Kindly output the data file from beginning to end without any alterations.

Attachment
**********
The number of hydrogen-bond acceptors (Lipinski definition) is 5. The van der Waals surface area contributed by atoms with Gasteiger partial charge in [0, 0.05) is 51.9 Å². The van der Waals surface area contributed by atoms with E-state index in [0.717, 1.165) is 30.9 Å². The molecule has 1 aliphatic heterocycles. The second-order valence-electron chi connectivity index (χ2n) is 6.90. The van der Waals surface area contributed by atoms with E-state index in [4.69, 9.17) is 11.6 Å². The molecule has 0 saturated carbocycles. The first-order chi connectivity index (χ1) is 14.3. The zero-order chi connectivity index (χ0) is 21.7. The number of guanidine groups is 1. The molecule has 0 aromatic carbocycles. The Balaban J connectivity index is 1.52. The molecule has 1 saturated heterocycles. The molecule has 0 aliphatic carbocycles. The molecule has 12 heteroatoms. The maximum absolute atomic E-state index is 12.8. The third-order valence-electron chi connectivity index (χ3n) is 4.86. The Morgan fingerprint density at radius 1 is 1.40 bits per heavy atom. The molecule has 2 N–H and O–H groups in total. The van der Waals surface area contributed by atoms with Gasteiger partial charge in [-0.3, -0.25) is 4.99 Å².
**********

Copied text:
The number of hydrogen-bond acceptors (Lipinski definition) is 5. The van der Waals surface area contributed by atoms with Gasteiger partial charge in [0, 0.05) is 51.9 Å². The van der Waals surface area contributed by atoms with E-state index in [0.717, 1.165) is 30.9 Å². The molecule has 1 aliphatic heterocycles. The second-order valence-electron chi connectivity index (χ2n) is 6.90. The van der Waals surface area contributed by atoms with E-state index in [4.69, 9.17) is 11.6 Å². The molecule has 0 saturated carbocycles. The first-order chi connectivity index (χ1) is 14.3. The zero-order chi connectivity index (χ0) is 21.7. The number of guanidine groups is 1. The molecule has 0 aromatic carbocycles. The Balaban J connectivity index is 1.52. The molecule has 1 saturated heterocycles. The molecule has 0 aliphatic carbocycles. The molecule has 12 heteroatoms. The maximum absolute atomic E-state index is 12.8. The third-order valence-electron chi connectivity index (χ3n) is 4.86. The Morgan fingerprint density at radius 1 is 1.40 bits per heavy atom. The molecule has 2 N–H and O–H groups in total. The van der Waals surface area contributed by atoms with Gasteiger partial charge in [-0.3, -0.25) is 4.99 Å².